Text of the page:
A sensitive reasoning test developed by clinicians and cognitive neuroscientists at the Center for BrainHealth at UT Dallas may be better at identifying certain cognitive defects caused by traumatic brain injury (TBI) than traditional cognitive tests.
In a study published in the Journal of Applied Biobehavioral Research, researchers found that a so-called gist reasoning test was better at helping doctors identify previously undiagnosed cognitive changes that could explain why people experience difficulty solving problems, understanding complex information or maintaining friendships.
Researchers used a gist reasoning measure called the Test of Strategic Learning to accurately identify 84.7 percent of patients with chronic TBI – a much higher rate than traditional cognitive-based tests that accurately identify TBI at a rate of between 42.3 and 67.5 percent.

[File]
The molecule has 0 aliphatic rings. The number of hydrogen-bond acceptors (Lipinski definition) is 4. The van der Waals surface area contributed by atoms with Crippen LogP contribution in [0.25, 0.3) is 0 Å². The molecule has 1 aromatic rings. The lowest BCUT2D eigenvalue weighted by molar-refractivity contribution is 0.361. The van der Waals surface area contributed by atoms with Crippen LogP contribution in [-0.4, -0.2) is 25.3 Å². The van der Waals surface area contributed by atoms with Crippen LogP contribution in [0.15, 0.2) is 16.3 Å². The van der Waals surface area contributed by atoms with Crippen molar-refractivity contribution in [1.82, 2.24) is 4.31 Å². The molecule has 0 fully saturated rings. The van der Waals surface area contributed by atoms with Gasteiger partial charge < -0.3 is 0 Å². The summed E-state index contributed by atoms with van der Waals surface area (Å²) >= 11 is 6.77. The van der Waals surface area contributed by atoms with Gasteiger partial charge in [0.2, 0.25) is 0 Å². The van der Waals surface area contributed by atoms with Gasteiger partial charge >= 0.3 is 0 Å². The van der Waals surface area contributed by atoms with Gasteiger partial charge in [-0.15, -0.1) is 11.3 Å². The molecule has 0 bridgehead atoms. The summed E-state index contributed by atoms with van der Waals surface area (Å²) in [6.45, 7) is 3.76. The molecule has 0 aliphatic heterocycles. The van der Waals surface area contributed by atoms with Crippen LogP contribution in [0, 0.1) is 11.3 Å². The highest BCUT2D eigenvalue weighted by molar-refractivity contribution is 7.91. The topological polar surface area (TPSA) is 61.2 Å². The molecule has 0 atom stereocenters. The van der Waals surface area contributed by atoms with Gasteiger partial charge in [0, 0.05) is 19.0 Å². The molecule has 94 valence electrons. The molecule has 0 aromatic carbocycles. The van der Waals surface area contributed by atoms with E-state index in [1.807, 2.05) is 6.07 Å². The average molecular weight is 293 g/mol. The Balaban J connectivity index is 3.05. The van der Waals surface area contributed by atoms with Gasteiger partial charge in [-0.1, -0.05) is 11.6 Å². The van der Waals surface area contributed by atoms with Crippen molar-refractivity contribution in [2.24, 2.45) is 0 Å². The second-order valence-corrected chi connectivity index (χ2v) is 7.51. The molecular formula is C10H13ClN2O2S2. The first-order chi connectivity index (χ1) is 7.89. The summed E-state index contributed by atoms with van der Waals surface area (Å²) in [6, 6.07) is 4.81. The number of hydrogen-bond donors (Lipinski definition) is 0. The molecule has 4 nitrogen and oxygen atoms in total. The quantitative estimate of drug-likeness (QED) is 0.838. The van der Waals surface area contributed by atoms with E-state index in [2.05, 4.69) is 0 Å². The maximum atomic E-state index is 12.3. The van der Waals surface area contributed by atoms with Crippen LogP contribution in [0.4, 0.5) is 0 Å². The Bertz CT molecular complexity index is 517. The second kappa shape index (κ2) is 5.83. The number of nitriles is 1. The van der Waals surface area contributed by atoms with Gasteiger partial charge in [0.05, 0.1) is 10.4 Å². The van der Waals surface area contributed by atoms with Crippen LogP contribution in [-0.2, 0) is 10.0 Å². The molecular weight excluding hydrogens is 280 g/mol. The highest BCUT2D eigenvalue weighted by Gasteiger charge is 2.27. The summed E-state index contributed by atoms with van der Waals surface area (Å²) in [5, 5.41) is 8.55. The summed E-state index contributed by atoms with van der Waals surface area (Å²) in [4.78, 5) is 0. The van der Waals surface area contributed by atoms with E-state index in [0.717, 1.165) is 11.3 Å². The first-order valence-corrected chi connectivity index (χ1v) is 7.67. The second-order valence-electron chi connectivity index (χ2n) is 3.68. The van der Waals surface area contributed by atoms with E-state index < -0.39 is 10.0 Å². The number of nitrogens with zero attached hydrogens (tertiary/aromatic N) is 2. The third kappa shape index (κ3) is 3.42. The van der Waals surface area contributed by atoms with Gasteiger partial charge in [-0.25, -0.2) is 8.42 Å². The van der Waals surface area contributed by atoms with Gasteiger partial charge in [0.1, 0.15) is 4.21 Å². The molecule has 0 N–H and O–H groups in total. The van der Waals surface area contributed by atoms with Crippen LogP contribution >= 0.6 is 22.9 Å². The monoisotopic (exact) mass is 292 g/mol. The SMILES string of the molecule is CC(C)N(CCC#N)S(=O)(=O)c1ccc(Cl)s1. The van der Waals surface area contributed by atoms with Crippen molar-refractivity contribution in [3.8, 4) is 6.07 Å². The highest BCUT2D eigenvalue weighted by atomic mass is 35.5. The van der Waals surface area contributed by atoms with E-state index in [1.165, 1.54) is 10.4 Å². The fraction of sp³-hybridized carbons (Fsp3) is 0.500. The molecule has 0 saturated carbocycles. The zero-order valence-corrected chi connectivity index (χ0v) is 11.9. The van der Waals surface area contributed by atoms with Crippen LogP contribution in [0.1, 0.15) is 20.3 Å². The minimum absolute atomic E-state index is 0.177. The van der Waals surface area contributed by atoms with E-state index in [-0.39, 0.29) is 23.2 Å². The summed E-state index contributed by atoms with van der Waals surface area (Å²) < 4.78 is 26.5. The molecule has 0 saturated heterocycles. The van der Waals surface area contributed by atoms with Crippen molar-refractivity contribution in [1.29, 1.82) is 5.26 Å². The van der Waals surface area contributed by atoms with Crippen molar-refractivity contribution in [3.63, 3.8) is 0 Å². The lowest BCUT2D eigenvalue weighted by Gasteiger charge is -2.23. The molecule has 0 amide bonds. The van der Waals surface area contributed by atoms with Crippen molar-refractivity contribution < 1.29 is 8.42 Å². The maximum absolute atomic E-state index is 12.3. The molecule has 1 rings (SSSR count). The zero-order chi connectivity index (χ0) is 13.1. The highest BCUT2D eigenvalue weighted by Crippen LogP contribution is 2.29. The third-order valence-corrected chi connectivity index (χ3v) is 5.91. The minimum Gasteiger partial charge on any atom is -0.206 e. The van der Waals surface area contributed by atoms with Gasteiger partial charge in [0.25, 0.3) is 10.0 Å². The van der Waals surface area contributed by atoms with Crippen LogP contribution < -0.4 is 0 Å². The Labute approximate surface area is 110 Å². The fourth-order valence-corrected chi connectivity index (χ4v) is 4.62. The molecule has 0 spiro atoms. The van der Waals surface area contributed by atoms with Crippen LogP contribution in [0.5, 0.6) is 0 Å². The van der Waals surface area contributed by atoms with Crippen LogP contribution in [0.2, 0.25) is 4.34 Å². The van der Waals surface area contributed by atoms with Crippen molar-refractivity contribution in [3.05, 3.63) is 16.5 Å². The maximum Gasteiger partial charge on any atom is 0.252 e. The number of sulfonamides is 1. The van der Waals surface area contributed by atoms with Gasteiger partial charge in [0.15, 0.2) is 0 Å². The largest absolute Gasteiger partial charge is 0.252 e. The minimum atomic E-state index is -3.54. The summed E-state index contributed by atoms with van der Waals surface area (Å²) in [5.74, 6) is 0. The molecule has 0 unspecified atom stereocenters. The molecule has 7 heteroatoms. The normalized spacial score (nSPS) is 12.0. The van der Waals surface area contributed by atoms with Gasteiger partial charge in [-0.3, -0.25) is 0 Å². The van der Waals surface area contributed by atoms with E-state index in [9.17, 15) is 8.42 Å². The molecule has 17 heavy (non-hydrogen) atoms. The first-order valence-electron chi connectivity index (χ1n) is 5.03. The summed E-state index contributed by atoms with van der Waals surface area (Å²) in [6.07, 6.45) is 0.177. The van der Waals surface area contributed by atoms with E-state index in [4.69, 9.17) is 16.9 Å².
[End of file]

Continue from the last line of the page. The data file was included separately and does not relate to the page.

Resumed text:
The study involved 70 participants ages 18 to 55, 30 of whom had experienced a moderate to severe chronic TBI at least one year prior. All the participants had similar socioeconomic status, educational backgrounds, and IQ. Researchers were not told which patients had TBI while administering four different tests that measured abstract thinking. Researchers then used the results of the tests to predict which participants had suffered a TBI.
“Being able to ‘get the gist’ is essential for many day-to-day activities such as engaging in conversation, understanding meanings that are implied but not explicitly stated, creating shopping lists and resolving conflicts with others,” said study lead author Dr. Asha Vas of Texas Woman’s University. “The gist test requires multiple cognitive functions to work together.”
Researchers say that the gist reasoning test could someday be used as a tool to identify other cognitive impairments in patients and could also be used as a marker of cognitive changes in aging.
Source: News Medical Life Sciences